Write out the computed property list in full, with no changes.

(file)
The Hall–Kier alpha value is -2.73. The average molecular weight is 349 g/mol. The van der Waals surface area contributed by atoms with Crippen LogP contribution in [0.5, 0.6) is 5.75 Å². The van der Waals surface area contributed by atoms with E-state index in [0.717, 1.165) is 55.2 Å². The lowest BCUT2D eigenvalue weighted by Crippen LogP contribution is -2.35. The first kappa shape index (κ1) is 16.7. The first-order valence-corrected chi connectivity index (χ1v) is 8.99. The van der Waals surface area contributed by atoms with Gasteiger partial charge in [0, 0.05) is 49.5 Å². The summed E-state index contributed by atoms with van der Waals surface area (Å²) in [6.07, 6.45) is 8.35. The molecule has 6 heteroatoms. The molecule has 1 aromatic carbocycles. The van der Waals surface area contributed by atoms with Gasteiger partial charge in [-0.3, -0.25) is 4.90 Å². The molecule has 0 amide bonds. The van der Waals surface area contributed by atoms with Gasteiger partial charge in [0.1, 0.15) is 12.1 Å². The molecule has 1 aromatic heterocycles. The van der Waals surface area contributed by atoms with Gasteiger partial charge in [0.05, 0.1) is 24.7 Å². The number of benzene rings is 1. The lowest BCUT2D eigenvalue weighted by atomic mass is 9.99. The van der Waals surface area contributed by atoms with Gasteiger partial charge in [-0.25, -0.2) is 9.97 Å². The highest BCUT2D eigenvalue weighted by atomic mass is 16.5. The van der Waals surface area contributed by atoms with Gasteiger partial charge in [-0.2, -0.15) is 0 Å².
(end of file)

The Hall–Kier alpha value is -2.73. The average molecular weight is 349 g/mol. The van der Waals surface area contributed by atoms with Crippen LogP contribution in [0.5, 0.6) is 5.75 Å². The van der Waals surface area contributed by atoms with E-state index in [0.717, 1.165) is 55.2 Å². The lowest BCUT2D eigenvalue weighted by Crippen LogP contribution is -2.35. The first kappa shape index (κ1) is 16.7. The first-order valence-corrected chi connectivity index (χ1v) is 8.99. The van der Waals surface area contributed by atoms with Gasteiger partial charge in [0, 0.05) is 49.5 Å². The summed E-state index contributed by atoms with van der Waals surface area (Å²) in [6.07, 6.45) is 8.35. The molecule has 6 heteroatoms. The molecule has 1 aromatic carbocycles. The van der Waals surface area contributed by atoms with Gasteiger partial charge in [-0.3, -0.25) is 4.90 Å². The molecule has 0 amide bonds. The van der Waals surface area contributed by atoms with Gasteiger partial charge in [0.1, 0.15) is 12.1 Å². The molecule has 1 aromatic heterocycles. The van der Waals surface area contributed by atoms with Gasteiger partial charge in [0.05, 0.1) is 24.7 Å². The number of benzene rings is 1. The lowest BCUT2D eigenvalue weighted by atomic mass is 9.99. The van der Waals surface area contributed by atoms with Gasteiger partial charge in [-0.25, -0.2) is 9.97 Å². The highest BCUT2D eigenvalue weighted by atomic mass is 16.5. The van der Waals surface area contributed by atoms with Gasteiger partial charge in [-0.2, -0.15) is 0 Å².